How To Revive the Dead


If you're like us, you are so over bobbing for apples. Instead, why not try having some real fun this Halloween? We suggest scaring small children, egging your boss' house, or bringing deceased creatures back to the land of the living.

1 extinct species (preferably herbivorous, just in case)
Its modern, surviving relatives
20-odd years of careful breeding

Ever since things went horribly wrong in Jurassic Park, mankind has carefully pondered the ethical and biological dilemmas of reviving extinct species and thought, "Hey, I could do better than that." And, sure enough, over the past 10 years, Michael Crichton-esque cloning experiments have popped up like gophers all around the world. Currently, teams of researchers are attempting to replicate the Tasmanian Thylacine (a dog-like marsupial) and the Spanish Bucardo Mountain Goat (the last of which was smushed by a falling tree in 2000). There was even a failed attempt to resurrect the Wooly Mammoth.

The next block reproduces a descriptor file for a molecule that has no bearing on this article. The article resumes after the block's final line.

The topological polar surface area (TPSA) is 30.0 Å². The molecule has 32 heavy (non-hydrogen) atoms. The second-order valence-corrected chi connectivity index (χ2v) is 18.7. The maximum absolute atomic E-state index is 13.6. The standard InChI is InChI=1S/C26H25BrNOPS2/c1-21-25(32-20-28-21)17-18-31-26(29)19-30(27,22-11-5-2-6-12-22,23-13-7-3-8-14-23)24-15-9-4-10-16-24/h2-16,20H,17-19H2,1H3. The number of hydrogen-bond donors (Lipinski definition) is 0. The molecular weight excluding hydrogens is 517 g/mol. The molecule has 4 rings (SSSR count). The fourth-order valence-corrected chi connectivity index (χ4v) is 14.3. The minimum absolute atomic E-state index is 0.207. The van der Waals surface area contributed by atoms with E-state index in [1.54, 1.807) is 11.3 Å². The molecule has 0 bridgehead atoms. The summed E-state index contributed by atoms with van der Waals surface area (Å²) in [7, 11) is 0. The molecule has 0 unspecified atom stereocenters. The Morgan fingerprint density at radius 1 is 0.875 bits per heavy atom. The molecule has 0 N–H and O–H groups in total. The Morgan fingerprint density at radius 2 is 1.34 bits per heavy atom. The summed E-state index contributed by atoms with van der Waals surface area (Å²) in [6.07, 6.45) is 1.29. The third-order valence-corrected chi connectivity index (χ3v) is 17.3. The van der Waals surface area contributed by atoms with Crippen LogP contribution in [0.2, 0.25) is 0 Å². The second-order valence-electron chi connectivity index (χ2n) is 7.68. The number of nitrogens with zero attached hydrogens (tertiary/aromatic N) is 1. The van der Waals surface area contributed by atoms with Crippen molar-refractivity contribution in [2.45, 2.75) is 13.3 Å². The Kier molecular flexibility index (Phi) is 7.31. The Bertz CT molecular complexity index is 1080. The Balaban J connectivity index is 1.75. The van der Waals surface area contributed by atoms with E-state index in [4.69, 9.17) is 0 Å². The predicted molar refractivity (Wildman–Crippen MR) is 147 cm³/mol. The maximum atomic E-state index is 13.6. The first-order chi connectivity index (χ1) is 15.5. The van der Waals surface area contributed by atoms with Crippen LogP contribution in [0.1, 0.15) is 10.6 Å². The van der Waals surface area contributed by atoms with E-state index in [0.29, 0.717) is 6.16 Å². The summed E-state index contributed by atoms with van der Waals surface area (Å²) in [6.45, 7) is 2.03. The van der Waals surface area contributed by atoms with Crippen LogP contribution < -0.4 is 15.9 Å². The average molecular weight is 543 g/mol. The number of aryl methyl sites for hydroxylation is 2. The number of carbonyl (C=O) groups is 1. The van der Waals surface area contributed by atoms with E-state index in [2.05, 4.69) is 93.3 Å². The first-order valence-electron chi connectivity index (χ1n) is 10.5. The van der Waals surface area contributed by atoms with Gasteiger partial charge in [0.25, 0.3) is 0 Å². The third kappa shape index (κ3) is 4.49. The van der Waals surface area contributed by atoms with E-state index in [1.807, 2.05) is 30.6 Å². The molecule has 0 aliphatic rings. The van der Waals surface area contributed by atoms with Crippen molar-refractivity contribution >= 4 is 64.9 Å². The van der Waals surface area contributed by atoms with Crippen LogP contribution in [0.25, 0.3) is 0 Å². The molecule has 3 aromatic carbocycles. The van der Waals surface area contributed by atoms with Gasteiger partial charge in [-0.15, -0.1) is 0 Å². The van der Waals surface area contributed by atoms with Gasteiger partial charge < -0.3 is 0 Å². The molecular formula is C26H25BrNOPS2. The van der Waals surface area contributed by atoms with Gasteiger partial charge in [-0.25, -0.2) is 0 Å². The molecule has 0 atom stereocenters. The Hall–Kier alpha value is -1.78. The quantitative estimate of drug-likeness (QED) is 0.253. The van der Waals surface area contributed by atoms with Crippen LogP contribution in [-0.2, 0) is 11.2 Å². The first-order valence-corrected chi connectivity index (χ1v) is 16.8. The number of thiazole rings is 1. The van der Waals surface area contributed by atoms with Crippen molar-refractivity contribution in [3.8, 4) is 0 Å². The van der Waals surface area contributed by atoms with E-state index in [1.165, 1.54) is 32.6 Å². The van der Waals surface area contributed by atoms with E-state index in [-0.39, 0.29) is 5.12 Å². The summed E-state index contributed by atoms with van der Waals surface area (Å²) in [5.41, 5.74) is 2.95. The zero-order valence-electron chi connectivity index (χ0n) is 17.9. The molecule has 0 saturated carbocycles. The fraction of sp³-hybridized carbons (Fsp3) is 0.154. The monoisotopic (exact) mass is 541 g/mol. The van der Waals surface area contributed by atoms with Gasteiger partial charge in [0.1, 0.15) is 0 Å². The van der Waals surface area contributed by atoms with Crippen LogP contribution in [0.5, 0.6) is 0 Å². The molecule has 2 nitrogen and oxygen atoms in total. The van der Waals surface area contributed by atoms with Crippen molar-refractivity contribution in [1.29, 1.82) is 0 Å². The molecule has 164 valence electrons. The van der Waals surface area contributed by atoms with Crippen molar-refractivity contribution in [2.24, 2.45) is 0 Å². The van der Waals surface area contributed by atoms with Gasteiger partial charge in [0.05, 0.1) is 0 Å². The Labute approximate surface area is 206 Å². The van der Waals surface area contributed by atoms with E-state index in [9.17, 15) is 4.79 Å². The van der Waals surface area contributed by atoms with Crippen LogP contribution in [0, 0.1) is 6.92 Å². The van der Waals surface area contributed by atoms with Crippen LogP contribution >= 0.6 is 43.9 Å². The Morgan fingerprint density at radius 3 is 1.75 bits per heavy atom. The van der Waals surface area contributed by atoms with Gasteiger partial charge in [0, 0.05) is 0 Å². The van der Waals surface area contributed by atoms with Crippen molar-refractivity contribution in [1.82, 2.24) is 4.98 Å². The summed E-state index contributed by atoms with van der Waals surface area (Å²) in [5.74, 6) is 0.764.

However, there are several problems with these experiments. For one thing, ancient (read: cool) animals like the mammoth don't have enough intact DNA to clone, so you're pretty much limited to saving the Bucardo goats of the world. For another, clones are notoriously unstable. In 2000 an Iowan cow successfully gave birth to the clone of an endangered Asian Guar Ox—only to see the calf die from illness a few days later. And clones, being clones, can't breed with themselves; so you can't really revive a whole species, just an individual. But, a group of dedicated scientists in South Africa may have found a way around these dead ends—at least for one long-gone subspecies.

The quagga—an animal resembling a cross between a zebra and a horse—died out in the late 1800s after several decades of over-zealous hunting. Long thought to be a distinct species, the quagga was outed as a cousin of the Plains Zebra by taxidermist Reinhold Rau, who tested fragments of quagga DNA in the early 1980s. Rau realized that if the quagga had originally evolved from the Plains Zebra naturally, he might be able to replicate the subspecies through selective breeding today. In 1987, he launched the Quagga Project, an organization that tracked down Plains Zebras with quagga-like traits and began breeding the animals in the Karoo National Park, the quagga's ancestral home. By 2005, the Project had succeeded in producing Henry, a light-brown baby zebra whose stripes fade out around the middle of his body.